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The Issaquah Press
Issaquah, Washington
April 6, 2011     The Issaquah Press
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April 6, 2011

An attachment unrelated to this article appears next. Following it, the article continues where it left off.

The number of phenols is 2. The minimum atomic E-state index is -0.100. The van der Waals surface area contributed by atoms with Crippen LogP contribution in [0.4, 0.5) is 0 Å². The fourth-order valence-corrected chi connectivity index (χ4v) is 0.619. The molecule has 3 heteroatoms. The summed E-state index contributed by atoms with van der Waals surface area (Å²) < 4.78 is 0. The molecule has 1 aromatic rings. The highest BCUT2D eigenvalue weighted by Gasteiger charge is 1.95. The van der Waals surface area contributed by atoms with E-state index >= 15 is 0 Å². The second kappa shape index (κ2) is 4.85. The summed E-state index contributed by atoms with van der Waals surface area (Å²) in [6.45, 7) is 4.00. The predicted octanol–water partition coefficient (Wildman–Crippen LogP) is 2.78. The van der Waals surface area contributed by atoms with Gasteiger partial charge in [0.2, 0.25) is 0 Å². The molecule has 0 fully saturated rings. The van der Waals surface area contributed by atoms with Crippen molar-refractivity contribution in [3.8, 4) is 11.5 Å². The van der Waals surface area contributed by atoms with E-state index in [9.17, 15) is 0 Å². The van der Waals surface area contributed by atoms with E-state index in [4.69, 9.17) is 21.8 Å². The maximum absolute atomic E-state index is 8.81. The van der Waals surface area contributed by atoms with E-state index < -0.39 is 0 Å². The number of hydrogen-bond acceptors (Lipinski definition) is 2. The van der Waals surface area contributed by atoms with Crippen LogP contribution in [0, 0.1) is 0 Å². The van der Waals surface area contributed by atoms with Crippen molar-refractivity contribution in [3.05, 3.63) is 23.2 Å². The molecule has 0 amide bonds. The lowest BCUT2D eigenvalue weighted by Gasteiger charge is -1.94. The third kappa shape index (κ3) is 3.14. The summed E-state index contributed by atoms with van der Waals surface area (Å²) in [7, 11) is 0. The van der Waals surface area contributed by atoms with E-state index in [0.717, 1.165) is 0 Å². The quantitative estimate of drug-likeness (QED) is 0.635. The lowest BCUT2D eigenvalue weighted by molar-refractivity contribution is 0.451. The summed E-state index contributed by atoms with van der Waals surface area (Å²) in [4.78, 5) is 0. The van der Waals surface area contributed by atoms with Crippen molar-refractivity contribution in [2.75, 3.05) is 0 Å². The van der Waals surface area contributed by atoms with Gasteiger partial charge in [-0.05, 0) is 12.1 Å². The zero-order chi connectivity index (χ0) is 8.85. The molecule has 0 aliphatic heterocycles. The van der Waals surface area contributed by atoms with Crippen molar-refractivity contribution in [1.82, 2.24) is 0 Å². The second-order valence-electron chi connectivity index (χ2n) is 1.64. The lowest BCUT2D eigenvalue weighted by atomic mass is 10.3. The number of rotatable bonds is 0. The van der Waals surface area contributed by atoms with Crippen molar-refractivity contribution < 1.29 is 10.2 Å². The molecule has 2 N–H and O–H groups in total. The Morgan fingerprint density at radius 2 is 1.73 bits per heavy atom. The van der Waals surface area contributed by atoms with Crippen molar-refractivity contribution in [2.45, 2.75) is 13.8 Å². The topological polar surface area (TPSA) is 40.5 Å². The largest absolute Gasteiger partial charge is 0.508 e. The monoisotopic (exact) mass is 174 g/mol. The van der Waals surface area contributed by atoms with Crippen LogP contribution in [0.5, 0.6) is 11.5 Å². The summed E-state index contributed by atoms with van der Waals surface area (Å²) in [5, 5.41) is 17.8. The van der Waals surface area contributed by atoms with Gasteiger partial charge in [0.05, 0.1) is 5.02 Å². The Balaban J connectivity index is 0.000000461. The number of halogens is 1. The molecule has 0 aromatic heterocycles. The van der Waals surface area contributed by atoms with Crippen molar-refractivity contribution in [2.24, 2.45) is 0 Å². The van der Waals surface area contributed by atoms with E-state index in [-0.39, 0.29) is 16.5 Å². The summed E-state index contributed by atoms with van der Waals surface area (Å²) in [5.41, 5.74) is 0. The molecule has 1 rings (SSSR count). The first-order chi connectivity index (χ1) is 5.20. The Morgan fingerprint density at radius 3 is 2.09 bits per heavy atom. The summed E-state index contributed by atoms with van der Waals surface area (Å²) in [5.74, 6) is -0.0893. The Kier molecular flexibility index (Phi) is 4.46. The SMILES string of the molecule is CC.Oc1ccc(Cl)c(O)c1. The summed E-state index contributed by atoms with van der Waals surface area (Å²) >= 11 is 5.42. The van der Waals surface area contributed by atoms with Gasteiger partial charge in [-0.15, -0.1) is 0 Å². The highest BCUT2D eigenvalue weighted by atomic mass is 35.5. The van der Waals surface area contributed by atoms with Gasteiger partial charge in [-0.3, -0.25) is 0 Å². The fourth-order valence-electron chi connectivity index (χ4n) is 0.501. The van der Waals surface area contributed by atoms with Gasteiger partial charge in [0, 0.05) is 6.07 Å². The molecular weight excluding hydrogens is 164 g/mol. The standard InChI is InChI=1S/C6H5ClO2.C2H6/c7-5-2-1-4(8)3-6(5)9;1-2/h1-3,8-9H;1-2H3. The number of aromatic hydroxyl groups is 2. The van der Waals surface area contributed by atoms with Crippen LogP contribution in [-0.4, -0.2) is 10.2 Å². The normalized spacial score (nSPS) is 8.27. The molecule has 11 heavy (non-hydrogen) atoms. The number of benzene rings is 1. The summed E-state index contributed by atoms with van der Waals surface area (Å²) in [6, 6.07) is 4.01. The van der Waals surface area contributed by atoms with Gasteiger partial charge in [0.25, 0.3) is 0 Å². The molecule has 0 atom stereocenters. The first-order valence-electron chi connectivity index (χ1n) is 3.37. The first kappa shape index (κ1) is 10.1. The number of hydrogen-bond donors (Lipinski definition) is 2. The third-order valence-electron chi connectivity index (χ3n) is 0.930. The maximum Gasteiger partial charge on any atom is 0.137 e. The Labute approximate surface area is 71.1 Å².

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lil~m THE ISSAQUAH PRESS WEDNESDAY~ APRIL 6~ 2Oll B3 OBITUARIES Peggy Dayis Peggy Davis, of Issaquab, died at Briar- wood Health Center in ls- saquah on Stanley Charles Harris Stan married Sharon Weber in 1965. Stanley Charles Harris, of Coeur Stan was an avid golfer. He = : :- d'Alene, Idaho, and formerly of Is- worked at the Snoqualmie Falls saquab, died March 8, 2011, in Golf Course and was an active hvis 5 p.m. Wednesday April 20, at Timber Ridge at Talus, 100 Tim- working with the British and U.S. Coeur d'Alene. He was 68.member of the men's golf club. air forces. Peggy left Ramsgate to At Stan's request, there was no Start was outgoing and friendly. marry Paul in 1958 and never re- service, but stories and messages He was a skilled carpenter, always turned to England to live. can be shared on his dedicated willing to lend a hand to help a Peggy and Paul shared a cam- webpage at www.belltowerfuneral- men passion for travel and seized the opportunities to live in Stan was born Jan. 31, 1943, in Zurich, Switzerland, and Rome, Seattle to Ed and Edith Harris. He Sunday, March Italy. Upon their return from Eu- was raised in Issaquah and lived 20, 2011. She rope, they settled in Bellevue, in the Issaquah area before mov- was 80 years where they enjoyed the natural ing with his family to Coeur d'A- old. beauty of the Northwest and be- lene in 2000. A celebra- came active participants in their He graduated from Issaquah tion of her life community. Peggy developed a High School in 1962. He served will be from 3- passion for the arts and vohm- six years in the National Guard. teered for many years at the Bellevue Art Museum. ber Ridge Way N.W., Issaquah. She and Paul spent their retire- Her ashes will be her scattered at ment years traveling the world Ann Lsvesque Mend. frequenting the beaches of Spain grandchildren. and her favorite city, Paris. In her The family suggests remem- JalltU E. MaoKellIW hometown, she was perhaps best brances in her name to Bridge known, even to this day, as an Ministries, Bellevue, WA 98005. James E. He is survived by his wife Sharon agd his daughter Shan- non, both of Couer d'Alene, and his brother Tom Harris, of Quincy. He was preceded in death by his parents and a brother, Doug Har- ris. Memorial donations can be made to your local Hmnane Soci- ety. saquab. The family requests that in lieu of flowers, memorials may be sent to Seattle Cancer Care AI- home in her beloved England later and continuing to be great sup- this summer, with her brothers porters of the local performing Theresa "Memere" Levesque, and sisters in attendance,arts. Their final move was to Tim- of Issaquah, loving wife to At- liance, Attn: Donations for Dr. Peggy was born in the seaside her Ridge at Talus in Issaquah in mand and abiding morn to Laurie, Samuel Whiting G.I. Oncology, E0. town of Ramsgato on England s 2009. To her end, Peggy always died April 1, 2011, after a coura- Box 19023, Seattle, WA 98109- southeast coast in 1930. She lived expressed the true British spirit geous battle with carcinoid cancer. 1023. through the daily horrors of World and reminded us all that "it is bet- A memorial service will be held Friends are invited to view a full War II as a young teen, an experi- ter to laugh than to cry". from 4-6 p.m. Thursday, April 7 at obituary, photos and directions at ence that greatly shaped her ap- She is survived by her son Jan Flintoft's Funeral Home in Is- preach to life. Later, after the war, Davis, daughter Sue Bailey, son-in- she developed a passion for travel, law Steve Barley and her four favorite pastimes were his love of the outdoors, which included golf- ing, boating, fishing, and spend- ing time at the lake in Mason County. Jim will be remembered for his endless hard work, hen- "Aqua Lovely," a troupe of beauty Arrangements are by Flintoft's MacKerrow, queen goodwill ambassadors pro- Funeral Home and Crematory. 62, died March meting Ramsgate's summer Friends are invited to share 29, 2011, with tourism festivities, memories and sign the family's his family by esty, values and optimism toward In the mid-1950s she met Paul, online guest book at his side. life. her future husband, while he was Born July He will be dearly missed by his 22, 1948, in Nancy, of beloved wife of 41 years, Myrtle Point, Sammamish; daughters Megan Ore., son of DeSpain, of Snoqualmie, and { lade$ Franklin Epp$ Jr. tied to Florence Epps for 63 Gordon and Stacey Bowyer, of Vancouver, years. Dorothy MacK- Wash.; mother-in-law Louise May 3, 1923 He is survived by their three errow, Jim Hamnett and son-in-laws Jeremy - March 24, children Barbara Schaefer (and graduated from Myrtle Point High and Jared; and his six grandchil- 2011 Al), Chamell Jay (and Ray) and School in 1966. After living in the dren: Madison, Brendan, Lauryn, Born in Mi- Kevin Epps (and Connie); seven Northwest, Jim and his wife Katelyn, Jake and Brady. ami, Okla., he grandchildren; and two great- Nancy settled in Redmond. He A celebration of his life will be died in Seattle. grandchildren, worked in the office products/sup- held at 2 p.m. April 9 at the Sam- Charles, Charles was a tile setter by ply business for 4! years, mamish Presbyterian Church, known to his trade and an avid sportsman and He was a loving husband, dad, 22522 N.E. Inglewood Hill Rd., family as Papa great dancer. Gardening and fish- papa and Mend. He cherished Sammamish. In lieu of flowers, Dugie, was the ing were his passions, time with his family and Mends donations are suggested to the last survivor of Donations are suggested to the whom he continued to makeNorthwest Kidney Centers, 11 children. ~lgk5 ~ Jr. Providence Marianwood Fonnda- wherever he went. Some of Jim's He was mar- tion. Betty Mae Fulton Betty Fulton of Issaquah, Wash- ington, loving mom to Carol, Dick, Liz and Jack, died March 25, 2010 in Kent. A funeral service will be held at II a.m., Saturday, April 9 at Flintoft's Fu- neral Home in Issaquah. Friends are invited to view a full obituary, photos and directions at www.flintofls, com. Sarah May Wilson Sarah May Wilson was born Sept. 17, 1920 in Deer Lodge, Mont., to Herbert Wright and Daisy Bell Miller. She was the old- est of eight children. She lived in Snoqualmie and graduated from Snoqualmie High School in 1939. She was pre- bands, sister Rosie Albertsen, brother Herb Miller and son Dean Wilson. Survived by sisters June Gunderson, Georgia Kramer, Sharon Posey, Lynn and Dorothy Miller, and brother Frank Miller, and also by children Monte,wiIHe'- len, Lavalle, Kathy, and Ada son, and Twyla and Dick Palmtier. At her request there will be no Hammond Ashley men." ceded in death by three hus- service. The luthiers at Hammond Ash- ley Violins continue to share their verve for music by playing FHOM PAGE B 1 their lunch hour away, week af- ter week. Anyone is welcome to tune after another with rifles in.- join or listen, and "it's a lot eas- clud ng "The Irish Rover," "Lib- ier to get through the door with erty and "Redwing," all compo- a fiddle, Scott Marshall said. sitions of Fortune. =I think it's great," Assistant Though their group doesn't have Manager Matt Hopper said. "It's a name, they were full of ideas: a way for the shop to come to- Hammond Ashley Lunch Hour, Out to Lunch, and Abel and the En- ablers all got approving hoots. Fortune didn't give much mind to the name. He iust wanted to play folk music, the type of mu- ether and get away from the usy work we do, clear our heads and enjoy the music." Ing]erd M. Tall Ingjerd M. Tall of Issaquah, lov- ing mom to Donna, Joseph and David, died April 2, 2011 at Over- lake Hospital Medical Center in Bellevue. She was 80. Services are pending. Friends are invited to view a full obituary, John G. Price and Lisa K Barton Attorneys at Law Family Law Services Lisa K. Barton - 16 years family law experience - Litigation and collaborative law - Mediation services - Also serves as court-appointed guardian ad litem for ch'ddren John G. Price - 14 puu's litigation and trial oqacrience - No contact and protection orders - Domestic violence issues, induding assault and harassment cases 175 NE Gilman Bird, Issacluah 1425.391.7427 photos and directions at www.flintofls, com. Arrangements are entrusted to Flintoft*'-s Funeral Home and Cre- matory. i THE VILLAGE SCHOOLHOUSE ACADEMY NOTICE OF NONDISCRIMINATORY POLICY AS TO STUDENTS The Village Schoolhouse Academy in Issaquah, Washington, admits students of any race, color, national and ethnic origin to all the rights, privileges, programs, and activities generally accorded or made available to students at the school. It does not discriminate on the basis of race, color, national and ethnic origin in administration of its educational policies, admissions policies, scholarship and loan programs, and athletic and other school- administrated programs. sic people play because they have a need to play it, an inside need to play it,~he said. Not everyone in the group is a luthier with a beard. Hammond Ashley Violins Sue Lawrence joinedthe group to play her vi- ola. Even after playing with the group for several years, she still gets a kick out of watching For- tune play the accordion and her- monica simultaneously. "I have not seen a squeezebox along with a harmonica ing played at the same time, she said. "I'm out front as a sales associate, so R's fun to come back here and see what the hams are doing, the "I know she didn't have hot water for a week," Kelli said, "but she didn't complain once." A week after the earthquake, FROM PAGE B 1 the missionaries landed in Sap- pore, where they received med- death. Young men and women ical attention and spoke with from Sendal, Fnkushima and y members. other areas were all at a regional She sounded like the Rachelle training meeting, we know," Kelli said, adding that "Had they been in their apart- now her daughter has a survival ments or on the ground, it could instinct she didn't have before. have been a tragedy," Kelli said. "She carries a lot of food and water with her wherever she Missionaries evacuated goes, Kelli explained, "and has Eventually, the decision was a bag packed of clothes ready to made to evacuate all missioner- go at any moment." ies in the area. The Dotson faro- Rachelle told her mother she received successive emails knows it's not necessary, but she am Rachelle stating that gas can't help it. Rachelle is sched- was not to be found, and when it uled to come home from Japan was, the bridges were out. Kelli on Dec. 22. and Robert knew that food and . water were in scarce supply, but Sarah Gerdes is a freelance writer for Racheile assured her parents she The Press. Comment at wwmissaquah- had what she needed, FROM PAGE B1 church for its support. "This church has a very strong tradition of openness to all out- side groups, in particular if they have some sort of tradition of outreach to the community," Fletcher said. The church provided the stu- dents with access to the kitchen and invited them to a community dinner. "They've been so wonderful," rector of Student Engagement Lina Menard said. She credited the program's popularity to stu- dent Kelsie Butts, who found or- ganizatious for students to volun- teer with, including the Pome- granate Center. When the college began organ- izing spring, break service trips in 2010, its students joined ap- pro)dmately 72,000 college stu- dents nationwide who volun- teered during their spring breaks. believe that serving our community is one of the best ways for us to apply the knowl- edge that we gain in the class- Ngan Huynh said of the church room setting,"Menard said. congregation. The college works with Break The students not only con- Away, a national organization nected with the Pomegranate that trains students and college Center's staff and the members staff members how to organize at the church, but also became and lead volunteer trips. close Mends with one another. Each participant in the Is- "This group definitely makes it saquab service trip paid $400 -- awesome," Katie Hardy said. an amount covering food, trans- "We bonded on the first day be- portation and entertainment, in- cause we got a flat tire," on the cluding a trip to the Seattle Art way to Issaquah. Museum. The volunteers said Service trips are a growing they paid for most of the trip trend at Whitman, Assistant Di- through fundraising. 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